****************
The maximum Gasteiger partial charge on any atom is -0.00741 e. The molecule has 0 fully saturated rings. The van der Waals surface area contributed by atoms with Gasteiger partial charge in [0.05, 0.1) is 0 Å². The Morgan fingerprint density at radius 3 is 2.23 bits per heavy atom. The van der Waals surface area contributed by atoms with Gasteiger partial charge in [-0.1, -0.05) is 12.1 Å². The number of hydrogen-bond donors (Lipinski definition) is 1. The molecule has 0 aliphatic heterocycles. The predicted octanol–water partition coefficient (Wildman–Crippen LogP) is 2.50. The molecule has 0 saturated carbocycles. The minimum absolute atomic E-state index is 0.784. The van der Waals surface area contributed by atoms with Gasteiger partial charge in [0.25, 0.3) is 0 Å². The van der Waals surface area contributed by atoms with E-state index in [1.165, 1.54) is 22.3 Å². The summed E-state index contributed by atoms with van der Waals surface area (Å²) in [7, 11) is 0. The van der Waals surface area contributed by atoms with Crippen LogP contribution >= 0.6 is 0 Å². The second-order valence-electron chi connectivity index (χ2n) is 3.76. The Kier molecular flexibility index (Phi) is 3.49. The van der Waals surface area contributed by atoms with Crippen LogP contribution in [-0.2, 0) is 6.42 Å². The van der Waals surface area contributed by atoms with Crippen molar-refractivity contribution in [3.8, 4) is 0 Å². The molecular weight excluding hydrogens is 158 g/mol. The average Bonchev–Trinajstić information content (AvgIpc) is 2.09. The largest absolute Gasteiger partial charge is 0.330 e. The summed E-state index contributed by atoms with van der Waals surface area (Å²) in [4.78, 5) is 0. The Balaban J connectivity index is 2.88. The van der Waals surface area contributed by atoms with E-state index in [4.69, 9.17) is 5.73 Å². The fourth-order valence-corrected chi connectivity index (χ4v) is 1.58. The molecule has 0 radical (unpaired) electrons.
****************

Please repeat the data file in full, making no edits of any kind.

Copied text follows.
The maximum Gasteiger partial charge on any atom is -0.00741 e. The molecule has 0 fully saturated rings. The van der Waals surface area contributed by atoms with Gasteiger partial charge in [0.05, 0.1) is 0 Å². The Morgan fingerprint density at radius 3 is 2.23 bits per heavy atom. The van der Waals surface area contributed by atoms with Gasteiger partial charge in [-0.1, -0.05) is 12.1 Å². The number of hydrogen-bond donors (Lipinski definition) is 1. The molecule has 0 aliphatic heterocycles. The predicted octanol–water partition coefficient (Wildman–Crippen LogP) is 2.50. The molecule has 0 saturated carbocycles. The minimum absolute atomic E-state index is 0.784. The van der Waals surface area contributed by atoms with Gasteiger partial charge in [0.25, 0.3) is 0 Å². The van der Waals surface area contributed by atoms with E-state index in [1.165, 1.54) is 22.3 Å². The summed E-state index contributed by atoms with van der Waals surface area (Å²) in [7, 11) is 0. The van der Waals surface area contributed by atoms with Crippen LogP contribution >= 0.6 is 0 Å². The second-order valence-electron chi connectivity index (χ2n) is 3.76. The Kier molecular flexibility index (Phi) is 3.49. The van der Waals surface area contributed by atoms with Crippen LogP contribution in [-0.2, 0) is 6.42 Å². The van der Waals surface area contributed by atoms with Crippen molar-refractivity contribution in [3.8, 4) is 0 Å². The molecular weight excluding hydrogens is 158 g/mol. The average Bonchev–Trinajstić information content (AvgIpc) is 2.09. The largest absolute Gasteiger partial charge is 0.330 e. The summed E-state index contributed by atoms with van der Waals surface area (Å²) in [4.78, 5) is 0. The Balaban J connectivity index is 2.88. The van der Waals surface area contributed by atoms with E-state index in [4.69, 9.17) is 5.73 Å². The fourth-order valence-corrected chi connectivity index (χ4v) is 1.58. The molecule has 0 radical (unpaired) electrons.